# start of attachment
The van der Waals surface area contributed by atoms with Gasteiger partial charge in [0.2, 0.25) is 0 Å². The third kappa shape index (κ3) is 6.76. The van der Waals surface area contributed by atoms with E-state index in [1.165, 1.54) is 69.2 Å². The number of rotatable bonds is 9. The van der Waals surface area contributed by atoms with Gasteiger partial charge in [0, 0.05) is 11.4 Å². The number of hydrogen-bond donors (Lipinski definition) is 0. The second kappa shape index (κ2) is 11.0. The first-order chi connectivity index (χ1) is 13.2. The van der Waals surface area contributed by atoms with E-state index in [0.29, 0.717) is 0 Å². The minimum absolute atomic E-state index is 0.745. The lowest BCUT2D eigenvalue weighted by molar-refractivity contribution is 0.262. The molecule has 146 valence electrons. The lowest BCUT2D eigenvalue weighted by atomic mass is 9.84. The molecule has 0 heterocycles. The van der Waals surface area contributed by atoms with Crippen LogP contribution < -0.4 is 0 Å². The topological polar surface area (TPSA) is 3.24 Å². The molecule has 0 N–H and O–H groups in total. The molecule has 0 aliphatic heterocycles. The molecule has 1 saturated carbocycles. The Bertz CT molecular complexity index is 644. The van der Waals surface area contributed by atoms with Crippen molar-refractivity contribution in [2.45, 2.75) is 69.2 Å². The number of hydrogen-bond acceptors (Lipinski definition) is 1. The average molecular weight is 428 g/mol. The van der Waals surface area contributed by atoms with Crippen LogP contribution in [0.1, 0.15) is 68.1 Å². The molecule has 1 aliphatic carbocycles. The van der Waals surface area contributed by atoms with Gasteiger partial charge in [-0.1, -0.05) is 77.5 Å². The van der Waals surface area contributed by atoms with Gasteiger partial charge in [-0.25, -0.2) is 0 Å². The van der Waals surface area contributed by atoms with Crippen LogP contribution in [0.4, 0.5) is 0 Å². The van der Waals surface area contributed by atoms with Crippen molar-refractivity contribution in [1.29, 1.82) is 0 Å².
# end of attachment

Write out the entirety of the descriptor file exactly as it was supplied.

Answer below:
The van der Waals surface area contributed by atoms with Gasteiger partial charge in [0.2, 0.25) is 0 Å². The third kappa shape index (κ3) is 6.76. The van der Waals surface area contributed by atoms with E-state index in [1.165, 1.54) is 69.2 Å². The number of rotatable bonds is 9. The van der Waals surface area contributed by atoms with Gasteiger partial charge in [0, 0.05) is 11.4 Å². The number of hydrogen-bond donors (Lipinski definition) is 0. The second kappa shape index (κ2) is 11.0. The first-order chi connectivity index (χ1) is 13.2. The van der Waals surface area contributed by atoms with E-state index in [0.29, 0.717) is 0 Å². The minimum absolute atomic E-state index is 0.745. The lowest BCUT2D eigenvalue weighted by molar-refractivity contribution is 0.262. The molecule has 146 valence electrons. The lowest BCUT2D eigenvalue weighted by atomic mass is 9.84. The molecule has 0 heterocycles. The van der Waals surface area contributed by atoms with Crippen LogP contribution < -0.4 is 0 Å². The topological polar surface area (TPSA) is 3.24 Å². The molecule has 0 N–H and O–H groups in total. The molecule has 0 aliphatic heterocycles. The molecule has 1 saturated carbocycles. The Bertz CT molecular complexity index is 644. The van der Waals surface area contributed by atoms with Crippen molar-refractivity contribution in [2.45, 2.75) is 69.2 Å². The number of hydrogen-bond acceptors (Lipinski definition) is 1. The average molecular weight is 428 g/mol. The van der Waals surface area contributed by atoms with Crippen LogP contribution in [0.1, 0.15) is 68.1 Å². The molecule has 1 aliphatic carbocycles. The van der Waals surface area contributed by atoms with Gasteiger partial charge in [-0.1, -0.05) is 77.5 Å². The van der Waals surface area contributed by atoms with Gasteiger partial charge in [-0.25, -0.2) is 0 Å². The van der Waals surface area contributed by atoms with Crippen LogP contribution in [0.4, 0.5) is 0 Å². The van der Waals surface area contributed by atoms with Crippen molar-refractivity contribution in [1.29, 1.82) is 0 Å².